Now we get to mess with the lowercase a little bit! This is the ascender height, where you can adjust the height of the tops of the taller lowercase letters: b, d, f, h, k, l, and t. Note, I didn’t do anything to make the top of the right-hand f curl over like a candy cane here; it was all the decision of the geometry.
Just like we did the ascenders, now this dictates how long the descenders are on the letters that have parts that drop below the baseline: g, j, p, q, and y. And once again, the geometry decided on its own to loosen the curl of that g.
The x-height is, technically, the height of the lowercase x. But it also dictates sizing on most of the other lowercase letters as well. By using this in combination with caps height, ascender height, and descender height, you can get some really cool super-tall or super-short results.
Here in the shape section of the sliders is where we go from simple adjustments (height and width) into some more complex features that can really make your font unique. This horizontal increase slider takes any curve along the top of bottom of your letters and injects a straight line into the middle of the curve.
Just as the horizontal increase slider put straight lines in the middle of your top and bottom curves, this vertical increase slider puts those same straight lines into your left-side and right-side curves. If you pushed both the horizontal and vertical increase sliders all the way to the right, your letter O would become a rounded-corner rectangle.
This is an adjustment that changes the contrast between your “upward strokes” and your “downward strokes”: higher contrast makes the downward strokes much heavier than the upward strokes. Since these are sans-serif fonts, though, it’s harder to see which strokes go upward and which go downward, so it’s pretty much the vertical strokes getting heavier and the horizontal strokes getting thinner. There are some exceptions, like X and M and y – play around with it and see what kind of line weights it gives you.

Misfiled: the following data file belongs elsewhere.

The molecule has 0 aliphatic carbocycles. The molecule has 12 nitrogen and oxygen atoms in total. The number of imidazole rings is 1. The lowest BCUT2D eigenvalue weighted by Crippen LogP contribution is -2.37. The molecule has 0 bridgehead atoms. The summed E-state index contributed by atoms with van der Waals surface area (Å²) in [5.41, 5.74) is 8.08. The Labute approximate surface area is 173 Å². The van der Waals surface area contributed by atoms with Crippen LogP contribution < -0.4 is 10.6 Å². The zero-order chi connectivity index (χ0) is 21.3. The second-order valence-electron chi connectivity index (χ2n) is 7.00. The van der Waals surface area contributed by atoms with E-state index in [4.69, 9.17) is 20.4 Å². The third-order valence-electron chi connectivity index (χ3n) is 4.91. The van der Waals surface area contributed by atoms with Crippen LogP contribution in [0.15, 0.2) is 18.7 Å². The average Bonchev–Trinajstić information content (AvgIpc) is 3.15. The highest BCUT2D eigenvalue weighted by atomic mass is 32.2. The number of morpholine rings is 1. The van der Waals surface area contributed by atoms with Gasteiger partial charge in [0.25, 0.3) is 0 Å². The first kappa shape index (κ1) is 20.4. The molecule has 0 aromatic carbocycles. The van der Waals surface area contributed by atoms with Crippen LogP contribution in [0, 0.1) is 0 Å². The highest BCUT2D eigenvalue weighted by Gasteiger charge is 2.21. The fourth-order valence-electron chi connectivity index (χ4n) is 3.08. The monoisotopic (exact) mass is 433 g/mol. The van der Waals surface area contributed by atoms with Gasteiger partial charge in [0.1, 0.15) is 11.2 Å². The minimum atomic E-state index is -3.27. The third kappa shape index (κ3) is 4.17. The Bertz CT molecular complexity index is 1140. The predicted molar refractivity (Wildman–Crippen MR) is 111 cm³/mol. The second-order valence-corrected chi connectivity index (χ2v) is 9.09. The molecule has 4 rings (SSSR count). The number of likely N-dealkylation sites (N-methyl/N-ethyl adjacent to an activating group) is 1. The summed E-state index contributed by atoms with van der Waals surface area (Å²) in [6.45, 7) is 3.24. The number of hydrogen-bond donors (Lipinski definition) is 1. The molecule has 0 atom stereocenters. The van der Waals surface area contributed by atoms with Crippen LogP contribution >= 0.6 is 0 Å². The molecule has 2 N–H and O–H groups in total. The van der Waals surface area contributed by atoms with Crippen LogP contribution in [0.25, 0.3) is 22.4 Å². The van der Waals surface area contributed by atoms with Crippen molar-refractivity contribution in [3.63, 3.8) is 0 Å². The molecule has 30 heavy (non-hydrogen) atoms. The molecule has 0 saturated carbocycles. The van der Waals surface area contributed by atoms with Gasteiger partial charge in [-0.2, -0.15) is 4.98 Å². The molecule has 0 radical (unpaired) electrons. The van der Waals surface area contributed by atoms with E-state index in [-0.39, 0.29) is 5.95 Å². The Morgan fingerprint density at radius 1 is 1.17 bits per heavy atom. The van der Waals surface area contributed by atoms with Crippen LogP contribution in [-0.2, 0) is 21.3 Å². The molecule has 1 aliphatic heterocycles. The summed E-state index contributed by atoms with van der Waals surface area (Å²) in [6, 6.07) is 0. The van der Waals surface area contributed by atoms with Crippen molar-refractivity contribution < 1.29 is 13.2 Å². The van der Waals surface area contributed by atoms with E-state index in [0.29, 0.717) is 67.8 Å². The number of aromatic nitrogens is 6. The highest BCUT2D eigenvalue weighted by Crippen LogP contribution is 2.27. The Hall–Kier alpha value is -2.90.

Superness is the weirdest adjustment for me. In this image, I’ve applied it to the uppercase O. It sort of assumes an invisible square around your letters, then pinches the four corners inward when you slide it all the way left, and pushes the corners out into points when you slide it all the way to the right. Its natural position is about two-thirds to the right, so it’d fall between this weird rounded diamond shape and the giant square. Use superness with care, because it can make letters unreadable in a hurry.
This gives your letters a jaunty (or an extremely jaunty) tilt to the left or the right. If you want to get technical, it sets the letters at an oblique angle. (This is not italics; italics are a completely new set of letters that go with an upright font.) Looking at this example kind of makes me wish my middle initial was also M – I could make a logo that looks like a crown. Or spikes. Or the top of an explosion.